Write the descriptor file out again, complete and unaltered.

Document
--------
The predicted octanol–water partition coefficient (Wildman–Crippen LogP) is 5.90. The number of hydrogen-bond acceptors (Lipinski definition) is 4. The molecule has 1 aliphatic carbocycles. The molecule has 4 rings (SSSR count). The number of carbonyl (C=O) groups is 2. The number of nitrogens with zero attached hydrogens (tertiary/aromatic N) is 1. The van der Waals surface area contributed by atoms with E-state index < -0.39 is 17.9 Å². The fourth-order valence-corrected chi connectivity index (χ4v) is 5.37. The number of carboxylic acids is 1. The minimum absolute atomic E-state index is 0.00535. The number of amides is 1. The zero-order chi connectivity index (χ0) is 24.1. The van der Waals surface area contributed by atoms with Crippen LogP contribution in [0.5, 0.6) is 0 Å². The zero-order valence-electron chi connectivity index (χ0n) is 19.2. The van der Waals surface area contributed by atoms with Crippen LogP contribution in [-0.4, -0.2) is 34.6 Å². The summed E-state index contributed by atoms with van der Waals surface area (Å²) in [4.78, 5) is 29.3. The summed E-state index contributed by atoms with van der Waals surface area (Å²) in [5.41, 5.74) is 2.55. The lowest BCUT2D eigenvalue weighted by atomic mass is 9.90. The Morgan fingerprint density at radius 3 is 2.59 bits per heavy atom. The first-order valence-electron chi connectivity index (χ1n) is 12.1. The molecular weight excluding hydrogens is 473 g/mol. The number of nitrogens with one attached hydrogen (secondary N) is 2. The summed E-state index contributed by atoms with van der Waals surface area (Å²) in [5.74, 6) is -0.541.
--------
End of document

The predicted octanol–water partition coefficient (Wildman–Crippen LogP) is 5.90. The number of hydrogen-bond acceptors (Lipinski definition) is 4. The molecule has 1 aliphatic carbocycles. The molecule has 4 rings (SSSR count). The number of carbonyl (C=O) groups is 2. The number of nitrogens with zero attached hydrogens (tertiary/aromatic N) is 1. The van der Waals surface area contributed by atoms with E-state index < -0.39 is 17.9 Å². The fourth-order valence-corrected chi connectivity index (χ4v) is 5.37. The number of carboxylic acids is 1. The minimum absolute atomic E-state index is 0.00535. The number of amides is 1. The zero-order chi connectivity index (χ0) is 24.1. The van der Waals surface area contributed by atoms with Crippen LogP contribution in [0.5, 0.6) is 0 Å². The zero-order valence-electron chi connectivity index (χ0n) is 19.2. The van der Waals surface area contributed by atoms with Crippen LogP contribution in [-0.4, -0.2) is 34.6 Å². The summed E-state index contributed by atoms with van der Waals surface area (Å²) in [4.78, 5) is 29.3. The summed E-state index contributed by atoms with van der Waals surface area (Å²) in [5.41, 5.74) is 2.55. The lowest BCUT2D eigenvalue weighted by atomic mass is 9.90. The Morgan fingerprint density at radius 3 is 2.59 bits per heavy atom. The first-order valence-electron chi connectivity index (χ1n) is 12.1. The molecular weight excluding hydrogens is 473 g/mol. The number of nitrogens with one attached hydrogen (secondary N) is 2. The summed E-state index contributed by atoms with van der Waals surface area (Å²) in [5.74, 6) is -0.541.